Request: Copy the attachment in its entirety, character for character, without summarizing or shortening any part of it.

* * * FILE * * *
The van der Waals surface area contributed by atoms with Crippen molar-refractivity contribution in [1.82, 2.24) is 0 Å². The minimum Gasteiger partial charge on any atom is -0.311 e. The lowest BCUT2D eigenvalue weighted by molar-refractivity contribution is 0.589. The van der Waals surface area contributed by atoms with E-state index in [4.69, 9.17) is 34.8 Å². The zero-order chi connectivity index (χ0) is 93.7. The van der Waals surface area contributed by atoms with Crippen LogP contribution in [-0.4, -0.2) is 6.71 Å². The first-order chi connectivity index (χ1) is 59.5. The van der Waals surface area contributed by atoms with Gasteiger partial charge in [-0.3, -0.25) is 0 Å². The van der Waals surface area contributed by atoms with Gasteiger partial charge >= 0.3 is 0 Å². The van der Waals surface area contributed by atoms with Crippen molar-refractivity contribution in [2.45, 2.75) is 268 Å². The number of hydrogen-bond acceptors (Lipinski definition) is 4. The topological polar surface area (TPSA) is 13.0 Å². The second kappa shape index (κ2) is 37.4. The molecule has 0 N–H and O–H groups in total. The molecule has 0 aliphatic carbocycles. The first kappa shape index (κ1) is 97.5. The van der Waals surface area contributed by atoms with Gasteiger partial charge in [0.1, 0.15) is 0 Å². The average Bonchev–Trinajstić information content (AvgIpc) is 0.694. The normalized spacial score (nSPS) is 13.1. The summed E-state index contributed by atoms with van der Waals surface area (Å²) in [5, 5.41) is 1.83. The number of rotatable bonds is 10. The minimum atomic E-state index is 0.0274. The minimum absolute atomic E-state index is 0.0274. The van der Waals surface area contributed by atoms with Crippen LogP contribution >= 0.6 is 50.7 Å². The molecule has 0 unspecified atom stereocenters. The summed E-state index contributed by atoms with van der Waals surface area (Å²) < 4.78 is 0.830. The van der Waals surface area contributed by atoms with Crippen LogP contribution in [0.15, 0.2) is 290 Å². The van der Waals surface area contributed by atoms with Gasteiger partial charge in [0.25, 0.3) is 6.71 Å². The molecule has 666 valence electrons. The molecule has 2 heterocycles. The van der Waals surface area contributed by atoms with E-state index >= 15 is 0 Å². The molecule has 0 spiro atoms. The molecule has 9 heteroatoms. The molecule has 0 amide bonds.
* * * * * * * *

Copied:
The van der Waals surface area contributed by atoms with Crippen molar-refractivity contribution in [1.82, 2.24) is 0 Å². The minimum Gasteiger partial charge on any atom is -0.311 e. The lowest BCUT2D eigenvalue weighted by molar-refractivity contribution is 0.589. The van der Waals surface area contributed by atoms with E-state index in [4.69, 9.17) is 34.8 Å². The zero-order chi connectivity index (χ0) is 93.7. The van der Waals surface area contributed by atoms with Crippen LogP contribution in [-0.4, -0.2) is 6.71 Å². The first-order chi connectivity index (χ1) is 59.5. The van der Waals surface area contributed by atoms with Gasteiger partial charge in [-0.3, -0.25) is 0 Å². The van der Waals surface area contributed by atoms with Gasteiger partial charge >= 0.3 is 0 Å². The van der Waals surface area contributed by atoms with Crippen molar-refractivity contribution in [2.45, 2.75) is 268 Å². The number of hydrogen-bond acceptors (Lipinski definition) is 4. The topological polar surface area (TPSA) is 13.0 Å². The second kappa shape index (κ2) is 37.4. The molecule has 0 N–H and O–H groups in total. The molecule has 0 aliphatic carbocycles. The first kappa shape index (κ1) is 97.5. The van der Waals surface area contributed by atoms with Gasteiger partial charge in [0.1, 0.15) is 0 Å². The average Bonchev–Trinajstić information content (AvgIpc) is 0.694. The normalized spacial score (nSPS) is 13.1. The summed E-state index contributed by atoms with van der Waals surface area (Å²) in [5, 5.41) is 1.83. The number of rotatable bonds is 10. The minimum atomic E-state index is 0.0274. The minimum absolute atomic E-state index is 0.0274. The van der Waals surface area contributed by atoms with Crippen LogP contribution >= 0.6 is 50.7 Å². The molecule has 0 unspecified atom stereocenters. The summed E-state index contributed by atoms with van der Waals surface area (Å²) < 4.78 is 0.830. The van der Waals surface area contributed by atoms with Crippen LogP contribution in [0.15, 0.2) is 290 Å². The van der Waals surface area contributed by atoms with Gasteiger partial charge in [0.25, 0.3) is 6.71 Å². The molecule has 666 valence electrons. The molecule has 2 heterocycles. The van der Waals surface area contributed by atoms with E-state index >= 15 is 0 Å². The molecule has 0 spiro atoms. The molecule has 9 heteroatoms. The molecule has 0 amide bonds.